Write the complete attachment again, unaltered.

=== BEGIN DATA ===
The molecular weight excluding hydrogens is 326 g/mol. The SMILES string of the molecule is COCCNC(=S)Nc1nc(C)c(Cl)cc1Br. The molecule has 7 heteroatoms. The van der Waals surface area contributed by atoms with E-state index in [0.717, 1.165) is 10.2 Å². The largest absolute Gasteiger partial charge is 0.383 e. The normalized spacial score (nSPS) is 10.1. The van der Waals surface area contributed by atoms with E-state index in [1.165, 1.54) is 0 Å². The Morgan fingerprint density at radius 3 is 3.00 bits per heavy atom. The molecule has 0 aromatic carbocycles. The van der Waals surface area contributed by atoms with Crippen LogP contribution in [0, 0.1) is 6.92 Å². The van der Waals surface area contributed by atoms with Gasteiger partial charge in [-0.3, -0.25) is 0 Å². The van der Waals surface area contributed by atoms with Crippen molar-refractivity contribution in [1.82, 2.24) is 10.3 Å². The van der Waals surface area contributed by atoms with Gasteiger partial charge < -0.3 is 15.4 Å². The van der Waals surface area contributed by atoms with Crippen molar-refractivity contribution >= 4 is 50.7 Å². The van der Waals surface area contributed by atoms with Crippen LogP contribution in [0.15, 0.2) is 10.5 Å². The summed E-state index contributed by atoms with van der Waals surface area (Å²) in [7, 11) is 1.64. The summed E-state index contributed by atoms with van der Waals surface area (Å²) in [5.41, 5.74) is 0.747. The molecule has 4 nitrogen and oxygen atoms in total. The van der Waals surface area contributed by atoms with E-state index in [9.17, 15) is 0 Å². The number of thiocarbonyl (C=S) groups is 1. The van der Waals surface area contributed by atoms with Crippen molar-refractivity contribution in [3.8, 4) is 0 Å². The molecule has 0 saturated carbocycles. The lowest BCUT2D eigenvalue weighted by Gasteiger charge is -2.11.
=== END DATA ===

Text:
The molecular weight excluding hydrogens is 326 g/mol. The SMILES string of the molecule is COCCNC(=S)Nc1nc(C)c(Cl)cc1Br. The molecule has 7 heteroatoms. The van der Waals surface area contributed by atoms with E-state index in [0.717, 1.165) is 10.2 Å². The largest absolute Gasteiger partial charge is 0.383 e. The normalized spacial score (nSPS) is 10.1. The van der Waals surface area contributed by atoms with E-state index in [1.165, 1.54) is 0 Å². The Morgan fingerprint density at radius 3 is 3.00 bits per heavy atom. The molecule has 0 aromatic carbocycles. The van der Waals surface area contributed by atoms with Crippen LogP contribution in [0, 0.1) is 6.92 Å². The van der Waals surface area contributed by atoms with Gasteiger partial charge in [-0.3, -0.25) is 0 Å². The van der Waals surface area contributed by atoms with Crippen molar-refractivity contribution in [1.82, 2.24) is 10.3 Å². The van der Waals surface area contributed by atoms with Gasteiger partial charge < -0.3 is 15.4 Å². The van der Waals surface area contributed by atoms with Crippen molar-refractivity contribution >= 4 is 50.7 Å². The van der Waals surface area contributed by atoms with Crippen LogP contribution in [0.15, 0.2) is 10.5 Å². The summed E-state index contributed by atoms with van der Waals surface area (Å²) in [7, 11) is 1.64. The summed E-state index contributed by atoms with van der Waals surface area (Å²) in [5.41, 5.74) is 0.747. The molecule has 4 nitrogen and oxygen atoms in total. The van der Waals surface area contributed by atoms with E-state index in [9.17, 15) is 0 Å². The number of thiocarbonyl (C=S) groups is 1. The van der Waals surface area contributed by atoms with Crippen molar-refractivity contribution in [3.8, 4) is 0 Å². The molecule has 0 saturated carbocycles. The lowest BCUT2D eigenvalue weighted by Gasteiger charge is -2.11.